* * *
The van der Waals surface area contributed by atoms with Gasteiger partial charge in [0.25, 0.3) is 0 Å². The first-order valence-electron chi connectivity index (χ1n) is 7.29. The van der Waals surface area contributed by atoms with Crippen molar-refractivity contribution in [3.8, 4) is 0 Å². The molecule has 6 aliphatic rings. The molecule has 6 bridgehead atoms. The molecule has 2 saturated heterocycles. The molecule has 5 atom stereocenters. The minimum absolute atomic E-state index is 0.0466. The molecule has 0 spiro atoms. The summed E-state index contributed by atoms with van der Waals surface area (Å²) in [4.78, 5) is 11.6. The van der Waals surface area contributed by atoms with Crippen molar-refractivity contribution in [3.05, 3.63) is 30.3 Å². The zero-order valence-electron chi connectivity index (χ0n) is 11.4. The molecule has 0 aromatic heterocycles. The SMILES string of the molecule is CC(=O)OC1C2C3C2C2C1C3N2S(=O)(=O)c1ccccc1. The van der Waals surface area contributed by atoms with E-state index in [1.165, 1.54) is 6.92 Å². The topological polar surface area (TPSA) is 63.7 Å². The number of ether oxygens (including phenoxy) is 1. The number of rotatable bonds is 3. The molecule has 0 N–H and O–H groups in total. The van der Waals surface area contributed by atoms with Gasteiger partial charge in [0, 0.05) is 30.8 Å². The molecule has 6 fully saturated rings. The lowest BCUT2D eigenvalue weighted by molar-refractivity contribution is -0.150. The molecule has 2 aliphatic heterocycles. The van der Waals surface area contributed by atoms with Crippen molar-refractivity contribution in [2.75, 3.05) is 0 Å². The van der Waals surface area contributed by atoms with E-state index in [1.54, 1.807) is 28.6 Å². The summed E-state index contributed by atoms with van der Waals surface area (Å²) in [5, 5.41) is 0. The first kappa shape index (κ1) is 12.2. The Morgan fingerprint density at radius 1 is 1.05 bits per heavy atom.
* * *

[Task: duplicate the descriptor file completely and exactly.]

The van der Waals surface area contributed by atoms with Gasteiger partial charge in [0.25, 0.3) is 0 Å². The first-order valence-electron chi connectivity index (χ1n) is 7.29. The van der Waals surface area contributed by atoms with Crippen molar-refractivity contribution in [3.8, 4) is 0 Å². The molecule has 6 aliphatic rings. The molecule has 6 bridgehead atoms. The molecule has 2 saturated heterocycles. The molecule has 5 atom stereocenters. The minimum absolute atomic E-state index is 0.0466. The molecule has 0 spiro atoms. The summed E-state index contributed by atoms with van der Waals surface area (Å²) in [4.78, 5) is 11.6. The van der Waals surface area contributed by atoms with Crippen molar-refractivity contribution in [3.05, 3.63) is 30.3 Å². The zero-order valence-electron chi connectivity index (χ0n) is 11.4. The molecule has 0 aromatic heterocycles. The SMILES string of the molecule is CC(=O)OC1C2C3C2C2C1C3N2S(=O)(=O)c1ccccc1. The van der Waals surface area contributed by atoms with E-state index in [1.165, 1.54) is 6.92 Å². The topological polar surface area (TPSA) is 63.7 Å². The number of ether oxygens (including phenoxy) is 1. The number of rotatable bonds is 3. The molecule has 0 N–H and O–H groups in total. The van der Waals surface area contributed by atoms with Gasteiger partial charge in [0, 0.05) is 30.8 Å². The molecule has 6 fully saturated rings. The lowest BCUT2D eigenvalue weighted by molar-refractivity contribution is -0.150. The molecule has 2 aliphatic heterocycles. The van der Waals surface area contributed by atoms with Crippen molar-refractivity contribution in [2.75, 3.05) is 0 Å². The van der Waals surface area contributed by atoms with E-state index in [1.54, 1.807) is 28.6 Å². The summed E-state index contributed by atoms with van der Waals surface area (Å²) in [5, 5.41) is 0. The first kappa shape index (κ1) is 12.2. The Morgan fingerprint density at radius 1 is 1.05 bits per heavy atom.